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Largest floating wind project now operational off the Portuguese coast

first_imgLargest floating wind project now operational off the Portuguese coast FacebookTwitterLinkedInEmailPrint分享OffshoreWIND.biz:The 25 MW WindFloat Atlantic floating offshore wind farm is now fully operational and supplying electricity to Portugal’s electrical grid.The WindFloat Atlantic project features three MHI Vestas 8.4 MW turbines mounted on Principle Power’s semi-submersible floating foundations.Following the connection of the last of the three wind turbines to the 20-kilometre export cable connecting the wind farm to the substation at Viana do Castelo, the construction of the wind farm is now complete.WindFloat Atlantic is the world’s first semi-submersible floating wind farm and will generate enough energy to supply the equivalent of 60,000 users per year, saving almost 1.1 million tons of CO2, the Windplus consortium said.The three floating turbines, the largest ever to be installed on a floating platform, were assembled at the Port of Ferrol in Spain prior to being towed to the installation site.The Windplus consortium comprises EDP Renewables, Engie, Repsol, and Principle Power.[Adnan Durakovic]More: WindFloat Atlantic fully up and runninglast_img read more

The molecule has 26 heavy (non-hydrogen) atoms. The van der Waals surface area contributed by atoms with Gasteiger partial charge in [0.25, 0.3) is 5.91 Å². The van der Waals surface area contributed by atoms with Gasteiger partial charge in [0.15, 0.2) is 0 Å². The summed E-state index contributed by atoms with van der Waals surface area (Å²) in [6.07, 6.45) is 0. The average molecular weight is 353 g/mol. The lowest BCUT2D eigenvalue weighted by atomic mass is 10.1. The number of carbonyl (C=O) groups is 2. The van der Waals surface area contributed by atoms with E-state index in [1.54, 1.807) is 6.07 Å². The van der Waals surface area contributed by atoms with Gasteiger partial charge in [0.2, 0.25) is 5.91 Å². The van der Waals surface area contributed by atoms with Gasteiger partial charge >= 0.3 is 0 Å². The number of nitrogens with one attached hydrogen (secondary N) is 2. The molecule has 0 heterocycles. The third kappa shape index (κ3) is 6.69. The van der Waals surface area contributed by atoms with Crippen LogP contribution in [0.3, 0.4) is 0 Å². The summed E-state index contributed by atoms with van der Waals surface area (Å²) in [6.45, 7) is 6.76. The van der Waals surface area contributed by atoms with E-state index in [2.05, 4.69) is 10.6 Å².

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Is Bellone’s Bid for a Drinking Water Tax Proposal a Ploy to Promote Development?